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Rust Lifetimes Simplified

This guide is an attempt to simplify Rust Lifetimes, it’s a series and will be divided into several chapters. We’ll start with chapter one today. Chapter 1 Lifetimes and its benefits In Rust programming, lifetimes is a critical yet misunderstood concept. Assuming we are not talking about programming, when we talk about lifetimes what comes to mind? According to Oxford Dictionary, a lifetime is the duration of a person’s life…

Understanding Closures in Rust

Like several other languages, Rust programming language supports closures also known as anonymous functions or lambda functions which is a powerful feature used for varying reasons depending on who you ask. We’ll break down closures in Rust in this article, so you can start using it in your Rust code immediately and properly. A closure in Rust is a function without a name that can be used as a variable.…

Higher-Order Functions in Javascript

Functions are a fundamental building block of JavaScript. They can be used to perform calculations, manipulate data, and control the flow of execution. In JavaScript, functions are also first-class citizens, which means that they can be treated like any other value. First-class citizen in a programming language means that an entity (such as a function) has the same properties and abilities as other entities. This means that functions can be:…

Promises In Javascript

Promises In Javascript In this guide, we’ll learn the basics of what a Promise is in Javascript, the why, and how you can use them. Table of content What is a Promise in Javascript First of all, do not overthink the meaning of the term Promise it’s exactly the same promise you know. You know how your mom promises to get you a new cartoon series if you come out with the…

Rust’s Newtype Pattern: Adding Type Safety and Clarity

The newtype pattern is a Rust idiom that can be used to add type safety and clarity to code. It works by wrapping a basic type in a new type, which gives the new type distinct behavior and prevents misuse. Let’s consider this code as an example and break it down: In the code above, we use the newtype pattern to create a type called Years that represents a person’s…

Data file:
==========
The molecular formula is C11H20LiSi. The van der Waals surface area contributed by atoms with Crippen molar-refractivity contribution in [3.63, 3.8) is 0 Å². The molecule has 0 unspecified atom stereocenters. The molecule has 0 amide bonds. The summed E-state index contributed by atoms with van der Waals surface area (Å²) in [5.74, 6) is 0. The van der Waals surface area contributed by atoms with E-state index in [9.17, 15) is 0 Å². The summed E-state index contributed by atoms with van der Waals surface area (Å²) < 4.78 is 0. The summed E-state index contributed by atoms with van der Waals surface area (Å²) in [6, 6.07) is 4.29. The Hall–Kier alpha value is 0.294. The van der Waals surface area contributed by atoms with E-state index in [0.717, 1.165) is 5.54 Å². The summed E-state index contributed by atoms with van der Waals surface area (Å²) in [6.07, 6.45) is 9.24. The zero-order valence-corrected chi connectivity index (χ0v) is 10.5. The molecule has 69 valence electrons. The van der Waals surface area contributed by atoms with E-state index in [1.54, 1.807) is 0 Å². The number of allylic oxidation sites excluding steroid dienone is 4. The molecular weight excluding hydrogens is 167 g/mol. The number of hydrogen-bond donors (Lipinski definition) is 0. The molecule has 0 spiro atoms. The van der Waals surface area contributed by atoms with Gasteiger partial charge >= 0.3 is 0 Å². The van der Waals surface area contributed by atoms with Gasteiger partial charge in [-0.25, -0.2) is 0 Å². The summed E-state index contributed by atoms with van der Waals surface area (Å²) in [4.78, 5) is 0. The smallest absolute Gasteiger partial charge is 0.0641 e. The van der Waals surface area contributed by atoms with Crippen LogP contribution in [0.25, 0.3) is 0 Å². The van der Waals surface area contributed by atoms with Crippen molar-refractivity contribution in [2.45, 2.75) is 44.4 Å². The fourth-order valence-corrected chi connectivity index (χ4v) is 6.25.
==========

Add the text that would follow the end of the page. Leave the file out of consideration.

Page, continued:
Building a Basic RESTful Web Server in Rust

What comes to mind when you think of building a web server with Rust? I bet you think of using Axum, Rocket, Actix, etc., right? These are mature frameworks for building web applications with Rust. By the end of this article, we’ll learn how to build a web server of our own that will receive a get or post request and respond to it without any of those shiny frameworks.…

Making Your Python Code Faster Using Rust

Python is an interpreted and dynamically typed programming language, that has become increasingly popular for many reasons, a few of which include its simplicity compared to other programming languages such as C, C++, and Java. It allows you to accomplish more with less code due to its wide range of libraries. Additionally, it has a very large and supportive community, making it a preferred choice for academic and research work.…

Rust mem::swap Function for Value Swapping

In Rust programming language, memory efficiency, and safety is a feature. The mem::swap function, allows you to swap values between variables efficiently. Understanding mem::swap: In Rust, the std::mem module offers a collection of functions that deal with memory-related operations. Among them, the swap function stands out as a convenient way to exchange the values of two variables. The function is designed to work with mutable references to variables, allowing for…

mem::take Vs mem::replace

mem::take and mem::replace are both used to manipulate ownership and values, but they work slightly differently. Here’s a simple comparison: mem::take example: mem::replace example: In summary, mem::take replaces the original value with a default value and gives you the original value back, while mem::replace lets you replace the value with a new value and also gives you the original value. The choice between them depends on whether you want to…

Mem::replace in Rust

mem::replace is a Rust standard library function that swaps a value in a variable with a new value while returning the original value. In Rust, when you move data out of a container like Vec or Option, the container can no longer be directly used, as its contents have been moved and it is considered empty or invalidated. Imagine a scenario where you want to take the data out of…

Box Smart Pointer in Rust

Box smart pointer is a pointer in Rust that allows you to allocate memory on the heap, even though the Box pointer itself exists in the stack. Key notes: To create a Box, you can use the Box::new() function. This function takes the value that you want to store on the heap and returns a Box that points to the allocated memory. You can access the data stored in the…